Laura Doherty, joint captain for Raharney, ahead of next Sunday’s AIB All-Ireland junior ‘A’ camogie championship final against Clanmaurice (Kerry). Photo: Eóin Noonan/Sportsfile

‘Your club is your home’: Raharney’s Laura relishing All-Ireland battle

Raharney co-captain Laura Doherty has done it all with Westmeath on the camogie field.

In the last five seasons she has been a key member of a Lake County side that won a premier junior All-Ireland title, an intermediate All-Ireland, as well as scalping Limerick at senior level.

But if, along with her sister Aoife, she gets her hands on the All-Ireland club junior ‘A’ camogie cup this Sunday, it’ll be a moment of special significance.

“Winning an All-Ireland with Westmeath was amazing,” Laura told the Westmeath Examiner yesterday, “but your club is your home. I think if we did bring the cup back to Raharney it would be amazing. I wouldn’t be able to put it into words. The whole village would be out for weeks!”

Standing in the way of Raharney and this ideal end to an extended season are the holders Clanmaurice of Kerry, who beat the Deelsiders to the junior crown after a replay in 2019.

Raharney, crowned Westmeath senior champions for the seventh time in a row last October, have since had a peculiar run of results en route to this Sunday’s AIB All-Ireland junior ‘A’ decider in Templetuohy, Co. Tipperary (2pm), yo-yoing between routs and more attritional clashes.

They clocked up 6-17 against Portlaoise in their Leinster championship opener and kept the Laois girls scoreless, before encountering dogged resistance from Offaly’s Naomh Bríd in the semi-final.

The subsequent Leinster final was almost a non-event, with Raharney sweeping aside Celbridge’s ‘B’ side 8-14 to 0-2. Then, shortly before Christmas, a gruelling test followed against Glen of Derry in the All-Ireland semi-final, with Padraig Connaughton’s charges prevailing on the modest scoreline 0-9 to 1-4.

However, Laura is not expecting the pattern to continue this weekend against Clanmaurice, who remarkably won their recent All-Ireland semi-final against Athleague with a team of just 14 players due to Covid-related absences.

“We’ve had a variety of games in the last few weeks. Some games we went out and scored a serious amount of points; others were very close,” said Laura. “But when we went out and played Clanmaurice before in 2019, we drew the first game and went to the replay and lost by three goals, so we’re expecting a really tough game.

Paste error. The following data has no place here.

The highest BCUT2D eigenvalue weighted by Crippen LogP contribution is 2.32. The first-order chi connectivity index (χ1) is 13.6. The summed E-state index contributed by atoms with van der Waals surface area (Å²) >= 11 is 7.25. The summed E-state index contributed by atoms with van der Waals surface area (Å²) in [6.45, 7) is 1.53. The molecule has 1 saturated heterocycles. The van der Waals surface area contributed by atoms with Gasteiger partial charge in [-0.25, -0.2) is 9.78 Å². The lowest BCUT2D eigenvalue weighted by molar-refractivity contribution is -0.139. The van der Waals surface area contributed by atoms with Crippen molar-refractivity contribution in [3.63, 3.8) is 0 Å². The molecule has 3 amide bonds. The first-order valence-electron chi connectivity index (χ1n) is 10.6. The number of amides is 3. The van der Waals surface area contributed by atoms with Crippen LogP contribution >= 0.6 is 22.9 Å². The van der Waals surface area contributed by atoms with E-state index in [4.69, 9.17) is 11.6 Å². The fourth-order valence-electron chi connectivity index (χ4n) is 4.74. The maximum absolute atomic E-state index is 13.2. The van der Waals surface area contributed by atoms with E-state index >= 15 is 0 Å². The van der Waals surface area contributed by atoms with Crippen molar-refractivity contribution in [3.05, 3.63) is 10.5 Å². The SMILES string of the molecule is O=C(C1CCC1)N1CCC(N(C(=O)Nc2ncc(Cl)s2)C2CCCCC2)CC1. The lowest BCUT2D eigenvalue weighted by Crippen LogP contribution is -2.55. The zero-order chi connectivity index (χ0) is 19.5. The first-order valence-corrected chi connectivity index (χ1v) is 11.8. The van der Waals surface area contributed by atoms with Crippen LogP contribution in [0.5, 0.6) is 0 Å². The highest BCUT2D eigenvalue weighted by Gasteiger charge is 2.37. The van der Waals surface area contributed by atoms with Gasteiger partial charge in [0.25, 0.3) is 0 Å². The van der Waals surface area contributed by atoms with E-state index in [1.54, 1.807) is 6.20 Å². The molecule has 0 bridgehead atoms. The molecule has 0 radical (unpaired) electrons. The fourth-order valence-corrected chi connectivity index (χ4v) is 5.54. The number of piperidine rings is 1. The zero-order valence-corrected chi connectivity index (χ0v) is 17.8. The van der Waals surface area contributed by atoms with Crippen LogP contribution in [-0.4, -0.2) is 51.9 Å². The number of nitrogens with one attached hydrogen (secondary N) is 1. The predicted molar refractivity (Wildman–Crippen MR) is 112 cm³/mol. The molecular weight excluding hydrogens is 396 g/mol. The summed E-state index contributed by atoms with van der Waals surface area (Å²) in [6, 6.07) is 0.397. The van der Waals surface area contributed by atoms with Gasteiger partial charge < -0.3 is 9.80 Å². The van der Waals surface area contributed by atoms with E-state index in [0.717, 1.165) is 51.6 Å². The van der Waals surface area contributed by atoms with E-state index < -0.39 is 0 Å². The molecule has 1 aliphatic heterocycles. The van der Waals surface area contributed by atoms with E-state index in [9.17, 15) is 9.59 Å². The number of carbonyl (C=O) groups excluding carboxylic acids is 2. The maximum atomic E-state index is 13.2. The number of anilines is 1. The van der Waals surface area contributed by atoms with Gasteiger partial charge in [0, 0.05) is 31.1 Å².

“We had a very tight game against Glen in our semi-final of the All-Ireland, and before that we had another very tight semi-final against Naomh Bríd in Leinster. So those games will definitely stand to us this weekend, as we are expecting it to be a tough battle.”

This is effectively the 2020 All-Ireland final (provincial and All-Ireland competition didn’t happen last year due to the Covid pandemic), and from what Laura remembers of 2019 decider, Raharney are going into next Sunday’s clash with a different mindset.

“It’s a blur now. The replay was a week after. I can just remember it being really tight,” she said of 2019. “Clanmaurice are such a physical team, and it was Raharney’s first ever time to be in an All-Ireland final. So to even get there, we were sort of thinking, ‘This is huge, and we’re really proud to be here’.

“But this year is different, I think; we’ve been there before, and we know what to expect. In some ways a lot is expected of us; we have to go out there and really prove we deserve to be there and show that maybe we can rewrite the story of 2019.

“I think in 2019, we were doing well in the first half in the replay and then [in the second half] we sort of died. They got the three goals and we didn’t have a lot left in us.